Games of the past
In getting ready for each year’s convention, we do a lot of research into the new hotness to see what our gamers will want to be playing. We keep bringing back old favorites too, but there are plenty of other games that don’t fit either category. While there’s plenty of interesting trivia about the history of games (my favorite is Little Wars, the 1913 guide to miniature wargaming written by the author of War of the Worlds and The Time Machine, H. G. Wells), this year I found a couple of interesting tidbits that I thought I’d share in case you hadn’t seen them yet. As this year draws to a close, this seems like a great time to share 🙂
The first was a story from Vice on how scientists are using AI to re-construct ancient games whose rules have been lost for centuries.
The next was a slightly older piece from Hyperallergic, and showcases some of the amazing artwork of British board games from the 1800s. If you’re looking for a gift for a gamer friend who already has everything, the coffee table source for the article, Georgian and Victorian Board Games: The Liman Collection, may be right up your alley.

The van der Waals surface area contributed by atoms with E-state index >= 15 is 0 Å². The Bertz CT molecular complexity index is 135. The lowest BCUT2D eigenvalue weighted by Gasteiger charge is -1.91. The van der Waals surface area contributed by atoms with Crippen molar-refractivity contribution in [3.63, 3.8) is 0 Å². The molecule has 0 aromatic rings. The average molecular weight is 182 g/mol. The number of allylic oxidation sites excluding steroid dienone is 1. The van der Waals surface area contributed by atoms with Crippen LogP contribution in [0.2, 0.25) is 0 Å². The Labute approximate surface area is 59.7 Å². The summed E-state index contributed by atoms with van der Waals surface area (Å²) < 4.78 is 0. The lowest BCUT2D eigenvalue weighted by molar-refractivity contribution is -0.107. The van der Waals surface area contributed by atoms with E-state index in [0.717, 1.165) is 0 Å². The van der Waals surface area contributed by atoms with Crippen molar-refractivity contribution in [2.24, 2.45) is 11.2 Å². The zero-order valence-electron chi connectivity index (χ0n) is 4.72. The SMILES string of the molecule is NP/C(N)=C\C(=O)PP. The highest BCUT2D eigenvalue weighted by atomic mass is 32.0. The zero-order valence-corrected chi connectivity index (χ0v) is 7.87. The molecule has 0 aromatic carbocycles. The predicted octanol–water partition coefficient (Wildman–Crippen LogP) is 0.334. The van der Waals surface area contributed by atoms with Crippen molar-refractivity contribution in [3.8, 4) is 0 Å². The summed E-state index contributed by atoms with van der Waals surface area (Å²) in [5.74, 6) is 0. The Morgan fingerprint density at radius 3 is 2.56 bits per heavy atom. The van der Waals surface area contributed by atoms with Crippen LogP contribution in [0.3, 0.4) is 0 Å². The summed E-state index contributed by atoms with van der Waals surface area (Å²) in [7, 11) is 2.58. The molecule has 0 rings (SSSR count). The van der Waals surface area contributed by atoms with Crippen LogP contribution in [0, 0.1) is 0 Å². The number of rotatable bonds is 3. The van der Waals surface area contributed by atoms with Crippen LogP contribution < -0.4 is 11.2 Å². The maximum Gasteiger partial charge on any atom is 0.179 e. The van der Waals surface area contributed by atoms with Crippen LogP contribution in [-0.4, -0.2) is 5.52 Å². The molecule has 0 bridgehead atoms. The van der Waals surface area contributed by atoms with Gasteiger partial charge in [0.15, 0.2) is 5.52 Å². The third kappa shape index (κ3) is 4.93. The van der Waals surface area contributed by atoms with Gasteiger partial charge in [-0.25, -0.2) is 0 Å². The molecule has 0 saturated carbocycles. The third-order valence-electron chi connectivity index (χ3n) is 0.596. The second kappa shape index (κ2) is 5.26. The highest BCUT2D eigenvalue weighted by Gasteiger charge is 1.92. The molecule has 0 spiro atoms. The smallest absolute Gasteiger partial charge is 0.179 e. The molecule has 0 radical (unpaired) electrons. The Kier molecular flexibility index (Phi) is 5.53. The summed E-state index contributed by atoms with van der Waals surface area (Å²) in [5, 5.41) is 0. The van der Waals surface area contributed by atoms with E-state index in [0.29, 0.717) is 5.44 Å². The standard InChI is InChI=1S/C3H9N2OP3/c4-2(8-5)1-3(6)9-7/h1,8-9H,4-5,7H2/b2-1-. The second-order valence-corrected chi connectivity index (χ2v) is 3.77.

If traditional British games aren’t your thing, you can always check out hnefatafl, the chess alternative referenced in the Icelandic Sagas, although evidence has been found as far back as the seventh century. You can take a page from the Viking book, and be buried with your board games to give future historians a glimpse into modern life.
Finally, The Atlantic ran a story on the oft-maligned (and rightly so) Candyland. While it doesn’t make me like the game any more, understanding how it may have helped children suffering from polio find some semblance of freedom at least made me appreciate it a little more.
Hope you learned something new today!